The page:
Damien Hirst has donated four of his major works to the Tate galleries.
Mother and Child, Divided is one of the works donated
The donations include a replica of his Turner Prize-winning cut-up cows in tanks of formaldehyde.
"It means a lot to me to have works in the Tate. I would have never thought it possible when I was a student," the artist said.
The donation is the first of a series that Hirst, 42, plans to make to the national British art collection as part of a pledge he made in 2004.
"I've been in negotiations with the Tate for a few years to make sure they get the right pieces to represent me properly," Hirst said.
"I think giving works from my collection is a small thing if it means millions of people get to see the work displayed in a great space."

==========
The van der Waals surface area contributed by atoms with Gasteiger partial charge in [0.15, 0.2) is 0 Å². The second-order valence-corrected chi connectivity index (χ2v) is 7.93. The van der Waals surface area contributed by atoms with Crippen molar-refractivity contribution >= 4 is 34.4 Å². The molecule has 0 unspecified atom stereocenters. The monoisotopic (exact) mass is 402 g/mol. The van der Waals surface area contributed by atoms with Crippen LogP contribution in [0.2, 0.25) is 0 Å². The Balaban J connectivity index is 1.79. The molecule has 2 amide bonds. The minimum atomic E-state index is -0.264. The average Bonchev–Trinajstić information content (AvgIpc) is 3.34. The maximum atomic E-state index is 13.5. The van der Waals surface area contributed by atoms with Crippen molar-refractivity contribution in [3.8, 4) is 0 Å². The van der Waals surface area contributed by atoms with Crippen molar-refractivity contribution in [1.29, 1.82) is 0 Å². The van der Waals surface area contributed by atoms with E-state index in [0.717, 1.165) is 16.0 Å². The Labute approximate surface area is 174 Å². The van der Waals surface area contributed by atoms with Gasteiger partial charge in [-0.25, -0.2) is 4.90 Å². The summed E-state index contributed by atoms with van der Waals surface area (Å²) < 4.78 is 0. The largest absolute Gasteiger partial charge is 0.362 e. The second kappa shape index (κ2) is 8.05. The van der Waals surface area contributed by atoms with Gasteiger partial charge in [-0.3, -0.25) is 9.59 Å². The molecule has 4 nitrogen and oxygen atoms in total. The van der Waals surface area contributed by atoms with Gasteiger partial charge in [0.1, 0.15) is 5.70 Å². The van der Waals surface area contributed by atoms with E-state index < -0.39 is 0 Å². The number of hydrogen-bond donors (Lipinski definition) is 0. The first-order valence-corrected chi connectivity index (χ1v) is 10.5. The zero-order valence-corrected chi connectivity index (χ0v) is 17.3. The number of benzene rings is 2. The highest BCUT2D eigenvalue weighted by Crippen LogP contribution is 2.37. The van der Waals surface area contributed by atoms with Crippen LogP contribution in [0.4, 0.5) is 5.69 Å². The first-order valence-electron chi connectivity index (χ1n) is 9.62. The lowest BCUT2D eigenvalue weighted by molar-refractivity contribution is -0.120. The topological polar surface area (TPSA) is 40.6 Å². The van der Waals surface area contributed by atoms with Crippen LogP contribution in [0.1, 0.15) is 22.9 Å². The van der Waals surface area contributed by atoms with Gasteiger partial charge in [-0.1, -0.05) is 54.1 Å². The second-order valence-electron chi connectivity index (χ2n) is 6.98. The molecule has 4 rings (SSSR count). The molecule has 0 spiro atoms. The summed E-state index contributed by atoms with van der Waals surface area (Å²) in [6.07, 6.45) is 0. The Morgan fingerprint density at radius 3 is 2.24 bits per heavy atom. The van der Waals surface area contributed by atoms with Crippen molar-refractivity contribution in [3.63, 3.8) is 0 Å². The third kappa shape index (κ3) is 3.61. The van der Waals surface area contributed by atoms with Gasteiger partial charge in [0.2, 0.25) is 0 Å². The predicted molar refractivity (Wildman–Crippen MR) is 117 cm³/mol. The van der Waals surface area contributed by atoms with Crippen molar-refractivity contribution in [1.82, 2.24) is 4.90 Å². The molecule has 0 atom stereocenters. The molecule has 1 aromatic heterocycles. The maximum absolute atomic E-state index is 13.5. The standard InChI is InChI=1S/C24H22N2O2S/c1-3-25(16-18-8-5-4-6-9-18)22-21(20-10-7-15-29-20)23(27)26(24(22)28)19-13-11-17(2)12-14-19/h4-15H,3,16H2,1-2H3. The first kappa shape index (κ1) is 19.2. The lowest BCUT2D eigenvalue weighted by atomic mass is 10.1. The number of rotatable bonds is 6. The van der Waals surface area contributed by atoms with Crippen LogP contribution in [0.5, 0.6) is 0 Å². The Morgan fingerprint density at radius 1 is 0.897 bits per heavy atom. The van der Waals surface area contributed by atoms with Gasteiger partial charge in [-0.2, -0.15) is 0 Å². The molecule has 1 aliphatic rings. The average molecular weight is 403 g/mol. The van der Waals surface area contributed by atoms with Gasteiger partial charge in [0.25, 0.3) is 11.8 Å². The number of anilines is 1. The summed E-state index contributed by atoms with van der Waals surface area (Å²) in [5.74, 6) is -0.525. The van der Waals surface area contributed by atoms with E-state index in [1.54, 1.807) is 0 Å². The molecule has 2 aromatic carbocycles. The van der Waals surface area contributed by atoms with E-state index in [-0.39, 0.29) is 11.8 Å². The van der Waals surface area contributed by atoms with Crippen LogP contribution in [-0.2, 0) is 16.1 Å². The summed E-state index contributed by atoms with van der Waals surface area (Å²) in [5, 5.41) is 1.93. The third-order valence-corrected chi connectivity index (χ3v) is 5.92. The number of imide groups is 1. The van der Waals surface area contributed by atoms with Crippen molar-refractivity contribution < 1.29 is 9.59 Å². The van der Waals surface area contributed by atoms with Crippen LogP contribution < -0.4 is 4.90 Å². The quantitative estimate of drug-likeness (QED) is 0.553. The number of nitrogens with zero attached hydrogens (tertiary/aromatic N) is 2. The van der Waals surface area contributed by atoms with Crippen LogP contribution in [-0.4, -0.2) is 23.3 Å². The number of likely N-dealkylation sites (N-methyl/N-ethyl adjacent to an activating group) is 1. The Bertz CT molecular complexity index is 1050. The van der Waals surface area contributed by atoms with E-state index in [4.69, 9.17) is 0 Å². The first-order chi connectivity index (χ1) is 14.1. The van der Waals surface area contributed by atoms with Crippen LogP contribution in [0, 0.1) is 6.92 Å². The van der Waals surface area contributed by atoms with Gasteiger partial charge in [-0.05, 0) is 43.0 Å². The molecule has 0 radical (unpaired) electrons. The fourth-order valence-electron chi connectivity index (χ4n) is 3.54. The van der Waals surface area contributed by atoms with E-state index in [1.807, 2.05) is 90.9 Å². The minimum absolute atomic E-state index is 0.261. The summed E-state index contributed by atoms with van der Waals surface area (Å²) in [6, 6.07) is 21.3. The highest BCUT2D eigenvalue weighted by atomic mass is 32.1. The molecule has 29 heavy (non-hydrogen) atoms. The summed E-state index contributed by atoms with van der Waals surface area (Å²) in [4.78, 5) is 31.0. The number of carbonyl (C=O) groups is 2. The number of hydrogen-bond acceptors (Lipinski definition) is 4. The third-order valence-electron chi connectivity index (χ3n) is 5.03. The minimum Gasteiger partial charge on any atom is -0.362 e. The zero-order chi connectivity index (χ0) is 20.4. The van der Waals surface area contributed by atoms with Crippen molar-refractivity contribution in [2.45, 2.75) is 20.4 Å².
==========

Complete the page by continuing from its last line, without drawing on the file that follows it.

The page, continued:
Hirst's other donations include The Acquired Inability to Escape, a glass cabinet containing a chair and desk with a used ashtray on it; Life Without You, an arrangement of sea shells on a table, and Who is Afraid of the Dark?, a canvas covered in dead flies.
Tate director Nicholas Serota said donations from artists such as Hirst were crucial to keep the museum's collection current amid soaring art prices.
"With such a limited budget for acquisitions, and when art market prices are high, Tate is indebted to international contemporary artists such as Damien Hirst for working with us on building the collection," he said.
Hirst's original Mother and Child, Divided is held by the Astrup Fearnley Museum in Oslo.
The works can be displayed in Tate Modern or Tate Britain, both in London, or the museum's galleries in Liverpool or Cornwall.
In August, a diamond-encrusted human skull created by Hirst sold for £50m at a London auction.